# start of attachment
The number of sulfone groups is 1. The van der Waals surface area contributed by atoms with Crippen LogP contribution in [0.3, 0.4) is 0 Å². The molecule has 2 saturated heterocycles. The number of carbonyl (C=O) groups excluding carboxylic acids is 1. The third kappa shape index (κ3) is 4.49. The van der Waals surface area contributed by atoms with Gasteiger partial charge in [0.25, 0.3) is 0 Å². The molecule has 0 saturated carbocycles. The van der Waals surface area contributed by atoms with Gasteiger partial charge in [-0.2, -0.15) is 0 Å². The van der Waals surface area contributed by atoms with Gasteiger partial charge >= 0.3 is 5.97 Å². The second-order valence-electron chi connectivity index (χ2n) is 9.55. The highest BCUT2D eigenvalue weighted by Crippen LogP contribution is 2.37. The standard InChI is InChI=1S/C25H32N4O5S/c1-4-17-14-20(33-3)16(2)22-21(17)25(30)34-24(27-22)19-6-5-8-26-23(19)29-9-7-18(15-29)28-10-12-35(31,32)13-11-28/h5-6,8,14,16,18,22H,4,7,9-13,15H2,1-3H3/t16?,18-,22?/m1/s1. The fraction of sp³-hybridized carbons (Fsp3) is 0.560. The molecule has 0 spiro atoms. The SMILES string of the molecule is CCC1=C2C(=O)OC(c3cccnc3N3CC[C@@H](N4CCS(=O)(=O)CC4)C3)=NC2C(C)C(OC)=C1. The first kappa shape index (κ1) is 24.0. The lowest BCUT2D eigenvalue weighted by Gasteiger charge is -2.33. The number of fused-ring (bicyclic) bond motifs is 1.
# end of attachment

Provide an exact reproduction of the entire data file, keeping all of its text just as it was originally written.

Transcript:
The number of sulfone groups is 1. The van der Waals surface area contributed by atoms with Crippen LogP contribution in [0.3, 0.4) is 0 Å². The molecule has 2 saturated heterocycles. The number of carbonyl (C=O) groups excluding carboxylic acids is 1. The third kappa shape index (κ3) is 4.49. The van der Waals surface area contributed by atoms with Gasteiger partial charge in [0.25, 0.3) is 0 Å². The molecule has 0 saturated carbocycles. The van der Waals surface area contributed by atoms with Gasteiger partial charge in [-0.2, -0.15) is 0 Å². The van der Waals surface area contributed by atoms with Gasteiger partial charge >= 0.3 is 5.97 Å². The second-order valence-electron chi connectivity index (χ2n) is 9.55. The highest BCUT2D eigenvalue weighted by Crippen LogP contribution is 2.37. The standard InChI is InChI=1S/C25H32N4O5S/c1-4-17-14-20(33-3)16(2)22-21(17)25(30)34-24(27-22)19-6-5-8-26-23(19)29-9-7-18(15-29)28-10-12-35(31,32)13-11-28/h5-6,8,14,16,18,22H,4,7,9-13,15H2,1-3H3/t16?,18-,22?/m1/s1. The fraction of sp³-hybridized carbons (Fsp3) is 0.560. The molecule has 0 spiro atoms. The SMILES string of the molecule is CCC1=C2C(=O)OC(c3cccnc3N3CC[C@@H](N4CCS(=O)(=O)CC4)C3)=NC2C(C)C(OC)=C1. The first kappa shape index (κ1) is 24.0. The lowest BCUT2D eigenvalue weighted by Gasteiger charge is -2.33. The number of fused-ring (bicyclic) bond motifs is 1.